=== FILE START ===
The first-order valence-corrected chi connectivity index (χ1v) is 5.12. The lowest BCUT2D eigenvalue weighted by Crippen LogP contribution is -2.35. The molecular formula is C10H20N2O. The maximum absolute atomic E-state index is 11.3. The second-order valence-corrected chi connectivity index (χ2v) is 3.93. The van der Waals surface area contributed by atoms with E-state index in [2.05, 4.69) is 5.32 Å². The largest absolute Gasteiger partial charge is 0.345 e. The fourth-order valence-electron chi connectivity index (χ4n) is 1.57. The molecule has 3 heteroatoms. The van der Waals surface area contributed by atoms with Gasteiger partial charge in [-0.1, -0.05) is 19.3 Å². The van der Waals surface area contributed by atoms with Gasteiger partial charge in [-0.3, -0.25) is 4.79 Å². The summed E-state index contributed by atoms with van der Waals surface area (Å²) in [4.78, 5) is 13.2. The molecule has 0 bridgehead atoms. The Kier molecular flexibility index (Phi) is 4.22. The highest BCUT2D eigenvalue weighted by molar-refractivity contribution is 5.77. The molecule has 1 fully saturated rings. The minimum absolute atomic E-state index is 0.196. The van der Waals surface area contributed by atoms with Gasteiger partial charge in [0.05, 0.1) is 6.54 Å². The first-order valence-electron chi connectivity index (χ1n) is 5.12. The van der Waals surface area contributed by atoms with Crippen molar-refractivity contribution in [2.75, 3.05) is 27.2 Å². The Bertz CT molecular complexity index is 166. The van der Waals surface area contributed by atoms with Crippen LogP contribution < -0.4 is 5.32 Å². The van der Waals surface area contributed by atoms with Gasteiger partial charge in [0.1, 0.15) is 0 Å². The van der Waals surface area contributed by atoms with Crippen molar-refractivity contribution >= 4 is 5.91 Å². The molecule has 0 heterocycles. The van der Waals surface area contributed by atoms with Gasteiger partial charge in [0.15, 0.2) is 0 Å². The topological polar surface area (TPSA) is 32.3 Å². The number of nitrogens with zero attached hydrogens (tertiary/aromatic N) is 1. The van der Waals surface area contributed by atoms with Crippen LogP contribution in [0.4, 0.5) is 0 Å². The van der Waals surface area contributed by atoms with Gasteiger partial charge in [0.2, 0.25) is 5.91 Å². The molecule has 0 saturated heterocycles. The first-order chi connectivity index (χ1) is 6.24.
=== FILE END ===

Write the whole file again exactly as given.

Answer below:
The first-order valence-corrected chi connectivity index (χ1v) is 5.12. The lowest BCUT2D eigenvalue weighted by Crippen LogP contribution is -2.35. The molecular formula is C10H20N2O. The maximum absolute atomic E-state index is 11.3. The second-order valence-corrected chi connectivity index (χ2v) is 3.93. The van der Waals surface area contributed by atoms with E-state index in [2.05, 4.69) is 5.32 Å². The largest absolute Gasteiger partial charge is 0.345 e. The fourth-order valence-electron chi connectivity index (χ4n) is 1.57. The molecule has 3 heteroatoms. The van der Waals surface area contributed by atoms with Gasteiger partial charge in [-0.1, -0.05) is 19.3 Å². The van der Waals surface area contributed by atoms with Gasteiger partial charge in [-0.3, -0.25) is 4.79 Å². The summed E-state index contributed by atoms with van der Waals surface area (Å²) in [4.78, 5) is 13.2. The molecule has 0 bridgehead atoms. The Kier molecular flexibility index (Phi) is 4.22. The highest BCUT2D eigenvalue weighted by molar-refractivity contribution is 5.77. The molecule has 1 fully saturated rings. The minimum absolute atomic E-state index is 0.196. The van der Waals surface area contributed by atoms with Gasteiger partial charge in [0.05, 0.1) is 6.54 Å². The first-order valence-electron chi connectivity index (χ1n) is 5.12. The van der Waals surface area contributed by atoms with Crippen molar-refractivity contribution in [2.75, 3.05) is 27.2 Å². The Bertz CT molecular complexity index is 166. The van der Waals surface area contributed by atoms with Crippen LogP contribution < -0.4 is 5.32 Å². The van der Waals surface area contributed by atoms with Gasteiger partial charge in [0.1, 0.15) is 0 Å². The van der Waals surface area contributed by atoms with Crippen molar-refractivity contribution >= 4 is 5.91 Å². The molecule has 0 heterocycles. The van der Waals surface area contributed by atoms with Gasteiger partial charge in [0.15, 0.2) is 0 Å². The topological polar surface area (TPSA) is 32.3 Å². The number of nitrogens with zero attached hydrogens (tertiary/aromatic N) is 1. The van der Waals surface area contributed by atoms with Crippen LogP contribution in [0.4, 0.5) is 0 Å². The van der Waals surface area contributed by atoms with Gasteiger partial charge in [0.2, 0.25) is 5.91 Å². The molecule has 0 saturated heterocycles. The first-order chi connectivity index (χ1) is 6.24.